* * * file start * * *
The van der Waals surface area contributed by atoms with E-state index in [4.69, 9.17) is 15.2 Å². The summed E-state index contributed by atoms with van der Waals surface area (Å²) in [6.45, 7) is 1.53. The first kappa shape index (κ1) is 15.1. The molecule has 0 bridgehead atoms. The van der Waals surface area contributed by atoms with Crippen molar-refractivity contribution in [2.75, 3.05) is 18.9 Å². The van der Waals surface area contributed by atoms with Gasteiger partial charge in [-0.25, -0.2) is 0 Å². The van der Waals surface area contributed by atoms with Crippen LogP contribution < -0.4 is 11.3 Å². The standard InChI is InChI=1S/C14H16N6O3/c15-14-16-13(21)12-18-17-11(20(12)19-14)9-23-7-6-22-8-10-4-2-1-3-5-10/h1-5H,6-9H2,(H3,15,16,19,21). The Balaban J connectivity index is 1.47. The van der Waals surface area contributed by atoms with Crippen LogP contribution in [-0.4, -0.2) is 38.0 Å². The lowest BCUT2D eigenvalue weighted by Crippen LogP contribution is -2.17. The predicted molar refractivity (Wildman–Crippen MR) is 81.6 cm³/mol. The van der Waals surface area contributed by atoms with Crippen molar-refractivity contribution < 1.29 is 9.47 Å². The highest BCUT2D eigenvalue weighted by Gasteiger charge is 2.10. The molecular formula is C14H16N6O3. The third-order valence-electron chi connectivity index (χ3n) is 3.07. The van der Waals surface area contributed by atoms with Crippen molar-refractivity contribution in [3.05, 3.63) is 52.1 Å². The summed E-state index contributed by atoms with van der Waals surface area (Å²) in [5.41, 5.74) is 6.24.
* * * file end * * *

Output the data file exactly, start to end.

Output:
The van der Waals surface area contributed by atoms with E-state index in [4.69, 9.17) is 15.2 Å². The summed E-state index contributed by atoms with van der Waals surface area (Å²) in [6.45, 7) is 1.53. The first kappa shape index (κ1) is 15.1. The molecule has 0 bridgehead atoms. The van der Waals surface area contributed by atoms with Crippen molar-refractivity contribution in [2.75, 3.05) is 18.9 Å². The van der Waals surface area contributed by atoms with Gasteiger partial charge in [-0.25, -0.2) is 0 Å². The van der Waals surface area contributed by atoms with Crippen LogP contribution < -0.4 is 11.3 Å². The standard InChI is InChI=1S/C14H16N6O3/c15-14-16-13(21)12-18-17-11(20(12)19-14)9-23-7-6-22-8-10-4-2-1-3-5-10/h1-5H,6-9H2,(H3,15,16,19,21). The Balaban J connectivity index is 1.47. The van der Waals surface area contributed by atoms with Crippen LogP contribution in [-0.4, -0.2) is 38.0 Å². The lowest BCUT2D eigenvalue weighted by Crippen LogP contribution is -2.17. The predicted molar refractivity (Wildman–Crippen MR) is 81.6 cm³/mol. The van der Waals surface area contributed by atoms with Crippen molar-refractivity contribution < 1.29 is 9.47 Å². The highest BCUT2D eigenvalue weighted by Gasteiger charge is 2.10. The molecular formula is C14H16N6O3. The third-order valence-electron chi connectivity index (χ3n) is 3.07. The van der Waals surface area contributed by atoms with Crippen molar-refractivity contribution in [3.05, 3.63) is 52.1 Å². The summed E-state index contributed by atoms with van der Waals surface area (Å²) in [5.41, 5.74) is 6.24.